Monday, 04 December 2017 03:34

CWF: Canada's Species at Risk continues to grow

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The number of species at risk of extinction in Canada has risen to an alarming level and officials are meeting in Kananaskis, Alberta to plot a strategy to combat the increasing problem.


Rick Bates, Executive Vice-President and CEO of the Canadian Wildlife Federation, said there are about 700 species at risk in the country ranging from iconic ones like the North Atlantic Right Whale and the whooping crane down to turtles and amphibians.
“(The numbers) certainly continue to increase. The things that are driving this are loss of habitat, degraded habitat. For many of these, it’s aquatic habitat,” said Bates. “Their numbers are very low. Their habitat is in decline and the factors that are sort of driving that decline are still active.”
The CWF is calling Canadians to help chart a path forward for innovative actions to ensure abundant wildlife and habitat for future generations.
Its 2017 National Conservation Summit, November 28 to December 1, brings together about 175 people with a broad range of perspectives on wildlife including environmental groups, indigenous leaders, hunting and angling organizations, academia, industry and government to seek collaborative action for fish, wildlife, and biodiversity conservation.
“With the recently released statistics about declining wildlife populations and biodiversity, we need to come together to seek solutions,” said Bates. “This is an opportunity for thought leaders from across all sectors to share their ideas and expertise to help shape the future of conservation in Canada.”
Bates said many of the country’s major ecosystems are also in serious decline - places like Prairie grasslands have been for a long time.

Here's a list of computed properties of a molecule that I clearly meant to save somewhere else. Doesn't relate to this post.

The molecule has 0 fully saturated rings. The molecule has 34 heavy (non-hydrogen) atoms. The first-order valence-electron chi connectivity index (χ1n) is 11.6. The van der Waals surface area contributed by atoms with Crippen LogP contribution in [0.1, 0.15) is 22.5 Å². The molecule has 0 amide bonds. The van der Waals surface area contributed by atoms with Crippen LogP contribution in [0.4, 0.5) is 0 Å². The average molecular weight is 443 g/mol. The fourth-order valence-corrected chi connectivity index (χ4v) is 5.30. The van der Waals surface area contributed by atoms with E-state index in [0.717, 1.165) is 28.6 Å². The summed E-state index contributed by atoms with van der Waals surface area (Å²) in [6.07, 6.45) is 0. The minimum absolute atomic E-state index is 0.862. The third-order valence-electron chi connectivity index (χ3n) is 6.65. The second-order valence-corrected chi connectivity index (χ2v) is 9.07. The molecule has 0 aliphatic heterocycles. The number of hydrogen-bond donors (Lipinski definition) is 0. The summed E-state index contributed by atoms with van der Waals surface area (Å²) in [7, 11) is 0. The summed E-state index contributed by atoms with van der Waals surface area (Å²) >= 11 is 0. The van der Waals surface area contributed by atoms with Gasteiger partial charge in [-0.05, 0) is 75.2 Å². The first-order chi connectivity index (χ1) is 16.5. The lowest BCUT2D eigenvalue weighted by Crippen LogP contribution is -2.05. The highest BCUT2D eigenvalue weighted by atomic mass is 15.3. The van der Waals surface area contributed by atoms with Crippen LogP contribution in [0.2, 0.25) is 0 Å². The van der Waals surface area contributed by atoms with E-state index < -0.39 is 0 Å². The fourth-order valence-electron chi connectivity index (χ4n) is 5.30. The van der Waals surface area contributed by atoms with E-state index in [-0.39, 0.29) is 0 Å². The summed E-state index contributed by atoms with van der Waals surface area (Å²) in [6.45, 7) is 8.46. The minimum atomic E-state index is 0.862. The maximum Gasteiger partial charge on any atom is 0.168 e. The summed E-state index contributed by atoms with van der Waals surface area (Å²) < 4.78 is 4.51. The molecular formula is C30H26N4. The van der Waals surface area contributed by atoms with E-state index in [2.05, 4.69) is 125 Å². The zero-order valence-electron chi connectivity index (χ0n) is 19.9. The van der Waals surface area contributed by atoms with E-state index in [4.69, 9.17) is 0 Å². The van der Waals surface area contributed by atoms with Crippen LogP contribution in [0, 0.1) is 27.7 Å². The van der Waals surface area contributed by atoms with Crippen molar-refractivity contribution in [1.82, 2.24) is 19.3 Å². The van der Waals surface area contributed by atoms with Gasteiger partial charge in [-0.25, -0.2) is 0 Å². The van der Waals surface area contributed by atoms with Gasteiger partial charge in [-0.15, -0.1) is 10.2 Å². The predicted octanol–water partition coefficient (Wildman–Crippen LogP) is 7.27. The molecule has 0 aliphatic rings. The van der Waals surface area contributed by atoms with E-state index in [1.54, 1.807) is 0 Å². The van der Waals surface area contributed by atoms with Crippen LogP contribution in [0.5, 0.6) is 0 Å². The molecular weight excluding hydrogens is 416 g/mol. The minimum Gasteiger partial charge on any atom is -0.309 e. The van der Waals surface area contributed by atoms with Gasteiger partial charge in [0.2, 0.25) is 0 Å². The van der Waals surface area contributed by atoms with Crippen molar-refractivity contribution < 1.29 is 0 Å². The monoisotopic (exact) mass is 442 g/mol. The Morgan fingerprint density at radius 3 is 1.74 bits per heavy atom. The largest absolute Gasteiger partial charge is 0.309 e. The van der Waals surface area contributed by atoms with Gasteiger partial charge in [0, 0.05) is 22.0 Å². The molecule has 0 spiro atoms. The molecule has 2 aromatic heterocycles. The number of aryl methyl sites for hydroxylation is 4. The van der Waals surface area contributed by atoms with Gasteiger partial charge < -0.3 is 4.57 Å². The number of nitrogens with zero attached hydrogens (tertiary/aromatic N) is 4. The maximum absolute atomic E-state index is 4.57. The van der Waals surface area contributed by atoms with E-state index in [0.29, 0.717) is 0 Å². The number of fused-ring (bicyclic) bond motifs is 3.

“We’re doing a poor job as Canadians of managing our biodiversity and it’s in decline. The things we’ve been doing really as a society haven’t been working,” said Bates.
The Summit focus is on four critical themes needed to address key conservation challenges such as a changing climate or cumulative impacts across a landscape/seascape. The themes are: thinking bigger and broader; making wildlife and habitat conservation relevant to Canadians; building new partnerships for action on conservation; and establishing new ways of financing conservation.
“We understand that what we’re doing isn’t working. We need to get way, way better as conservation organizations and society. We’re looking at how we can do that. So the four themes are broken into ways we think will help do that,” said Bates. “We need to think differently. We need to develop programs that are bigger scale, more effective at addressing these things.
“People care about the environment. We know that from all kinds of public surveys but translating that into a decision whether it’s land-use plans or environmental impact processes that sort of public commitment and value is often not well reflected in those formal processes. We’re looking at that and how we can be better.”
Funding is another key initiative. There are gaps where conservation groups don’t partner well with certain sectors of society including the financial community.
Also, the gap between what is spent by government and non-government organizations and what is needed to meet the biodiversity strategy for Canada is enormous.
“We’re looking at ways to be creative. How do we bring private financing into conservation?” said Bates.
“These are core benefits to society. This is what our economies are based upon. The supply of water. The supply of goods and services that nature provides. This is the fundamental underpinnings of so many of our industries - agriculture, commercial fisheries, forestry, on and on and on. Yet our investment in that as a society is minimal.”
Also this week, the Committee on the Status of Endangered Wildlife in Canada is meeting in Ottawa to review the status of Canadian wildlife species that have been identified as potentially being at risk. This year marks the 40th anniversary of the committee.
COSEWIC will determine the status of 47 Canadian wildlife species. These 47 wildlife species include the American Bumble Bee, Fraser River Sockeye Salmon, Peregrine Falcon, Dolphin and Union Caribou and Grey Whale.
The committee is an independent advisory panel to the Minister of Environment and Climate Change Canada that meets twice a year to assess the status of wildlife species at risk of extinction.  Members are wildlife biology experts from academia, government, non-governmental organizations and the private sector responsible for designating wildlife species in danger of disappearing from Canada.
For more information, visit www.cwf-fcf.org.

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